You’re waiting for either your A-level or GCSE exam results this August. You may be calm, resigned to fate, anxious or stressed. However you feel, we offer some gentle words of advice and guidance.
Whether picking up your GCSEs or A-Levels, there are some straight forward things to remember. Firstly, in the words of the great sage Douglas Adams… “Don’t Panic!” whatever happens, there are always productive and positive options you can pursue.
If you aren’t sure what these may be, seek help from someone who knows, such as your independent careers adviser in school or a careers adviser from the National Careers Service telephone helpline: 0800 100 900. The National Careers Service offers free telephone advice to anyone aged 13+.
Be cautious of dodgy advice from sometimes well meaning but not so well informed friends. Poor advice may lead you astray and you could miss out on an opportunity. Make sure whoever you are speaking to knows what they are talking about! Whether it’s a family friend, teacher in school or someone on a chatroom online.
Having said that, family members or friends of your family may have been through a similar experience when they were younger and may provide useful insights of how they ‘did all right in the end’ (there are even teachers out there who didn’t get the results they wanted on results day and have done alright).
Ultimately, things will be ok if your grades aren’t as expected, as long as you get some good advice and guidance on the day, hold your nerve and DON’T PANIC!
Arrive on time to collect your results, take a pen, notepad, snacks, water bottle and mobile phone with you. If you are collecting your A-Level results and have applied via UCAS make sure you have your login details with you. Be prepared to wait on the day if things need sorting out, so don’t book yourself on holiday in another country or onto a shift at work that afternoon!
Don’t assume you haven’t been offered a place at your chosen university, college, training centre, apprenticeship or school if you don’t get the grades you needed or expected. Always check directly with them.
Make sure you gather advice on what all of your options actually are if you haven’t been given a place. If you’re lucky, you will have access to a fully qualified independent careers adviser, either in your school, on the phone or by email. If you don’t, make use of any services your local authority may provide as well as independent services such as the National Careers Service Exam Results Helpline – 0800 100 900.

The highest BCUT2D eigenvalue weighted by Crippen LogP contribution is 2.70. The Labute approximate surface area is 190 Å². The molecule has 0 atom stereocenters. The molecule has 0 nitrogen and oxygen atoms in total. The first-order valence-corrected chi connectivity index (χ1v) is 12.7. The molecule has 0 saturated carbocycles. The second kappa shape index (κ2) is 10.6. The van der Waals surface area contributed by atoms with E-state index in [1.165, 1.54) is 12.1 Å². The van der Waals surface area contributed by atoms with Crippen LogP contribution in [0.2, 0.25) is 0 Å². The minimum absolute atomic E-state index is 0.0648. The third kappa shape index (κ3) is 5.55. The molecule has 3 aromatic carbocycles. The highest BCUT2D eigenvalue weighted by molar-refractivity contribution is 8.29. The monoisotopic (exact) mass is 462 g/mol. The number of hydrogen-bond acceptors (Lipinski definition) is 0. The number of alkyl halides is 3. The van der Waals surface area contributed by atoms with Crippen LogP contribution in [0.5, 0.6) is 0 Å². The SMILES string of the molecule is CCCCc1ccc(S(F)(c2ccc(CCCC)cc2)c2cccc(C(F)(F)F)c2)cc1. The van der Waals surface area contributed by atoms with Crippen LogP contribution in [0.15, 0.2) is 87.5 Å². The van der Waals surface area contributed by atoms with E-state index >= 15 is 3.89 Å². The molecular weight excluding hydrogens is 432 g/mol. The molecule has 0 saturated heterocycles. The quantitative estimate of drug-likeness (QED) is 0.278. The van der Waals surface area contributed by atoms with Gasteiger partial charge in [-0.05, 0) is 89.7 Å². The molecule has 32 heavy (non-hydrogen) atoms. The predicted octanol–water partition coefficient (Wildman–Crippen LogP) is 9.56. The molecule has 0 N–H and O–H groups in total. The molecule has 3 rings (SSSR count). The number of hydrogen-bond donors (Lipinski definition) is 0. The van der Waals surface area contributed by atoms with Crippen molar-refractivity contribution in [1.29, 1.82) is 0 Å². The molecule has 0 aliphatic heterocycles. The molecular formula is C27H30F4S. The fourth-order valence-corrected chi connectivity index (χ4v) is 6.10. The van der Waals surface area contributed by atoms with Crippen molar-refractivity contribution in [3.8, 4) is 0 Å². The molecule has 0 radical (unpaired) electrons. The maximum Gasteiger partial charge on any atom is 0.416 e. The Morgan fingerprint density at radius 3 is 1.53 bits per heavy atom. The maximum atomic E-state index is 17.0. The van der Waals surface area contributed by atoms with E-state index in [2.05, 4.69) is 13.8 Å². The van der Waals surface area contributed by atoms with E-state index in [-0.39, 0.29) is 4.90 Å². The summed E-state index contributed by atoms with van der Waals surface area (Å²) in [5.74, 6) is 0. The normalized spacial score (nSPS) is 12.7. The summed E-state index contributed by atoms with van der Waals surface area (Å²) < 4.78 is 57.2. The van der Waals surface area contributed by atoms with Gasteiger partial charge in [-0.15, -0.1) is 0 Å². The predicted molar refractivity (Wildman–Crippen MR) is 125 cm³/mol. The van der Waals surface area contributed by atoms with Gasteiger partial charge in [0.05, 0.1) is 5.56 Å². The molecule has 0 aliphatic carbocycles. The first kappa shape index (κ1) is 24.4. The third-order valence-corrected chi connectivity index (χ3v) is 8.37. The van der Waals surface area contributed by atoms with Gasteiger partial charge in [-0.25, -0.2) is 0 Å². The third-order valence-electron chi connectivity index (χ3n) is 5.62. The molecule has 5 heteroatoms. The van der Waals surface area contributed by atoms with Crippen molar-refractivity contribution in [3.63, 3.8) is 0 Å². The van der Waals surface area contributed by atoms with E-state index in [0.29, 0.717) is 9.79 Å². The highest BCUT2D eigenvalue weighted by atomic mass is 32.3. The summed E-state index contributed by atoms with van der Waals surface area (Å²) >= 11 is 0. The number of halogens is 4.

Give yourself time to consider your choices. If looking at university (higher education) don’t be in a hurry to enter clearing and settle for any course. However, be aware the most competitive courses may be snatched up quickly if you’re not fast enough… get the balance right between rushing in too fast making a rash decision and dawdling slowly, thereby missing out on courses!
Ask yourself whether your chosen option will get you to your goal; whether this is a career, self-discovery or higher learning for life. Check whether there is more than one way to get to your destination, such as work-based training or distance learning. Apprenticeships have grown over the last few years with new routes opening up all the time (such as Intermediate, Advanced, Higher & Degree Apprenticeships in areas of law, business and the sciences to name but a few).
If you have done better than expected and applied to university be aware you can enter adjustment to look at other courses: Clearing | UCAS
For the first time ever, you can also be released from your University course into clearing if you feel that it isn’t right for you. Just make sure you are aware of the risks before taking this option: New for 2019 – online self-release into Clearing | Undergraduate | UCAS